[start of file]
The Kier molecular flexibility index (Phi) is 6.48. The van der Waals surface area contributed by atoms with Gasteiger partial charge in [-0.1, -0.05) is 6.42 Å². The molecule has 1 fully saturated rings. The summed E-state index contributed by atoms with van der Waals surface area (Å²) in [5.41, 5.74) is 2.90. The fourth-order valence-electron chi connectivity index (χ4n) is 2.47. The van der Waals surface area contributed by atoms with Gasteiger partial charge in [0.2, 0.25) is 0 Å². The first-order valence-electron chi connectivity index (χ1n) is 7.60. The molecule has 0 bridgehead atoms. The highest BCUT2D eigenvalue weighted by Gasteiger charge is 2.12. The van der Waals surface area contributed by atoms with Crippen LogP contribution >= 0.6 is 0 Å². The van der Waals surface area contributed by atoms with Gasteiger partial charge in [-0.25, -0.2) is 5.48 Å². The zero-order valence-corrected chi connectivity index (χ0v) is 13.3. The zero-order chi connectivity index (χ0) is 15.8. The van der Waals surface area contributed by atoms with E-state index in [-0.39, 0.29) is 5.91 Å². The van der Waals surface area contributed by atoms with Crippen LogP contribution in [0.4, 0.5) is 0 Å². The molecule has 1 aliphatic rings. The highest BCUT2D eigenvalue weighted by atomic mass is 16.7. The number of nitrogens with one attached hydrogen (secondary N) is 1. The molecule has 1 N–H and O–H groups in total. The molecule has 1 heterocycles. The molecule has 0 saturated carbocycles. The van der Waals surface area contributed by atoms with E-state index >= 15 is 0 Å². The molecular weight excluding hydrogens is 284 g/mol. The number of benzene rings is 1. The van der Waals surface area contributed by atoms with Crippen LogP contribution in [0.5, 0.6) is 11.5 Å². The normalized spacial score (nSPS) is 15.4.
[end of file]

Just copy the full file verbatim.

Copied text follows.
The Kier molecular flexibility index (Phi) is 6.48. The van der Waals surface area contributed by atoms with Gasteiger partial charge in [-0.1, -0.05) is 6.42 Å². The molecule has 1 fully saturated rings. The summed E-state index contributed by atoms with van der Waals surface area (Å²) in [5.41, 5.74) is 2.90. The fourth-order valence-electron chi connectivity index (χ4n) is 2.47. The van der Waals surface area contributed by atoms with Gasteiger partial charge in [0.2, 0.25) is 0 Å². The first-order valence-electron chi connectivity index (χ1n) is 7.60. The molecule has 0 bridgehead atoms. The highest BCUT2D eigenvalue weighted by Gasteiger charge is 2.12. The van der Waals surface area contributed by atoms with Crippen LogP contribution >= 0.6 is 0 Å². The van der Waals surface area contributed by atoms with Gasteiger partial charge in [-0.25, -0.2) is 5.48 Å². The zero-order valence-corrected chi connectivity index (χ0v) is 13.3. The zero-order chi connectivity index (χ0) is 15.8. The van der Waals surface area contributed by atoms with E-state index in [-0.39, 0.29) is 5.91 Å². The van der Waals surface area contributed by atoms with Crippen LogP contribution in [0.4, 0.5) is 0 Å². The molecule has 1 aliphatic rings. The highest BCUT2D eigenvalue weighted by atomic mass is 16.7. The number of nitrogens with one attached hydrogen (secondary N) is 1. The molecule has 1 N–H and O–H groups in total. The molecule has 1 heterocycles. The molecule has 0 saturated carbocycles. The van der Waals surface area contributed by atoms with E-state index >= 15 is 0 Å². The molecular weight excluding hydrogens is 284 g/mol. The number of benzene rings is 1. The van der Waals surface area contributed by atoms with Crippen LogP contribution in [0.5, 0.6) is 11.5 Å². The normalized spacial score (nSPS) is 15.4.